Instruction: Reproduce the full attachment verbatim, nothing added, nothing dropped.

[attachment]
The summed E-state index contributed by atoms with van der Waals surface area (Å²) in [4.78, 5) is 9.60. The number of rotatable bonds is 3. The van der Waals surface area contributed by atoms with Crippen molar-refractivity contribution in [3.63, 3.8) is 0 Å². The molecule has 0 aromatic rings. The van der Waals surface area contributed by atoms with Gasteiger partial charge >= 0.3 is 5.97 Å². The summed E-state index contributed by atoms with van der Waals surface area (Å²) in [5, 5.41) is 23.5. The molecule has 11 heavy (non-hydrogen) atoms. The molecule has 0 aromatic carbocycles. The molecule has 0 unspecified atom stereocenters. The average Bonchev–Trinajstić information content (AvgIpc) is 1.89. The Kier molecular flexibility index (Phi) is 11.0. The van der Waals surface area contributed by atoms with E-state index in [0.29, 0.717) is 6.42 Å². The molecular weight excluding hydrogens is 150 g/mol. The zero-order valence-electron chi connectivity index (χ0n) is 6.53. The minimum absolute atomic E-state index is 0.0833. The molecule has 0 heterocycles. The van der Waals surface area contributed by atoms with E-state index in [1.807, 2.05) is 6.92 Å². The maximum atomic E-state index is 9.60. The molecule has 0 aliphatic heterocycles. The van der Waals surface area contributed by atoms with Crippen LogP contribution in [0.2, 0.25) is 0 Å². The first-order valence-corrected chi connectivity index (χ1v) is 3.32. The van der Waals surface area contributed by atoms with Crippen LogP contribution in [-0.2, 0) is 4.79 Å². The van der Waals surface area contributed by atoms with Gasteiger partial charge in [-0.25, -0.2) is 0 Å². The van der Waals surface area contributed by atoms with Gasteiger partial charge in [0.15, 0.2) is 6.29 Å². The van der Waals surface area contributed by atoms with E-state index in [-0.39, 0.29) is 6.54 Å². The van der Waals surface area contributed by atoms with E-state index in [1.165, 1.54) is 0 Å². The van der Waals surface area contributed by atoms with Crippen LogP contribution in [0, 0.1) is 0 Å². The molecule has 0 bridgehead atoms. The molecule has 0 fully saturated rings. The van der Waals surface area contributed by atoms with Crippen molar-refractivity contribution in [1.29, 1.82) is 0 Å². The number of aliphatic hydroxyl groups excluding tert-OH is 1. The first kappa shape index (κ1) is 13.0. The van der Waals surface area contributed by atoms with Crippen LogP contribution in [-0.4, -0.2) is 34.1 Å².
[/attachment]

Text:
The summed E-state index contributed by atoms with van der Waals surface area (Å²) in [4.78, 5) is 9.60. The number of rotatable bonds is 3. The van der Waals surface area contributed by atoms with Crippen molar-refractivity contribution in [3.63, 3.8) is 0 Å². The molecule has 0 aromatic rings. The van der Waals surface area contributed by atoms with Gasteiger partial charge >= 0.3 is 5.97 Å². The summed E-state index contributed by atoms with van der Waals surface area (Å²) in [5, 5.41) is 23.5. The molecule has 11 heavy (non-hydrogen) atoms. The molecule has 0 aromatic carbocycles. The molecule has 0 unspecified atom stereocenters. The average Bonchev–Trinajstić information content (AvgIpc) is 1.89. The Kier molecular flexibility index (Phi) is 11.0. The van der Waals surface area contributed by atoms with E-state index in [0.29, 0.717) is 6.42 Å². The molecular weight excluding hydrogens is 150 g/mol. The zero-order valence-electron chi connectivity index (χ0n) is 6.53. The minimum absolute atomic E-state index is 0.0833. The molecule has 0 heterocycles. The van der Waals surface area contributed by atoms with E-state index in [1.807, 2.05) is 6.92 Å². The maximum atomic E-state index is 9.60. The molecule has 0 aliphatic heterocycles. The van der Waals surface area contributed by atoms with Crippen LogP contribution in [0.2, 0.25) is 0 Å². The first-order valence-corrected chi connectivity index (χ1v) is 3.32. The van der Waals surface area contributed by atoms with Crippen LogP contribution in [-0.2, 0) is 4.79 Å². The van der Waals surface area contributed by atoms with Gasteiger partial charge in [-0.25, -0.2) is 0 Å². The van der Waals surface area contributed by atoms with Gasteiger partial charge in [0.15, 0.2) is 6.29 Å². The van der Waals surface area contributed by atoms with E-state index in [-0.39, 0.29) is 6.54 Å². The van der Waals surface area contributed by atoms with E-state index in [1.165, 1.54) is 0 Å². The van der Waals surface area contributed by atoms with Crippen LogP contribution in [0, 0.1) is 0 Å². The molecule has 0 bridgehead atoms. The molecule has 0 fully saturated rings. The van der Waals surface area contributed by atoms with Crippen molar-refractivity contribution in [1.29, 1.82) is 0 Å². The number of aliphatic hydroxyl groups excluding tert-OH is 1. The first kappa shape index (κ1) is 13.0. The van der Waals surface area contributed by atoms with Crippen LogP contribution in [-0.4, -0.2) is 34.1 Å².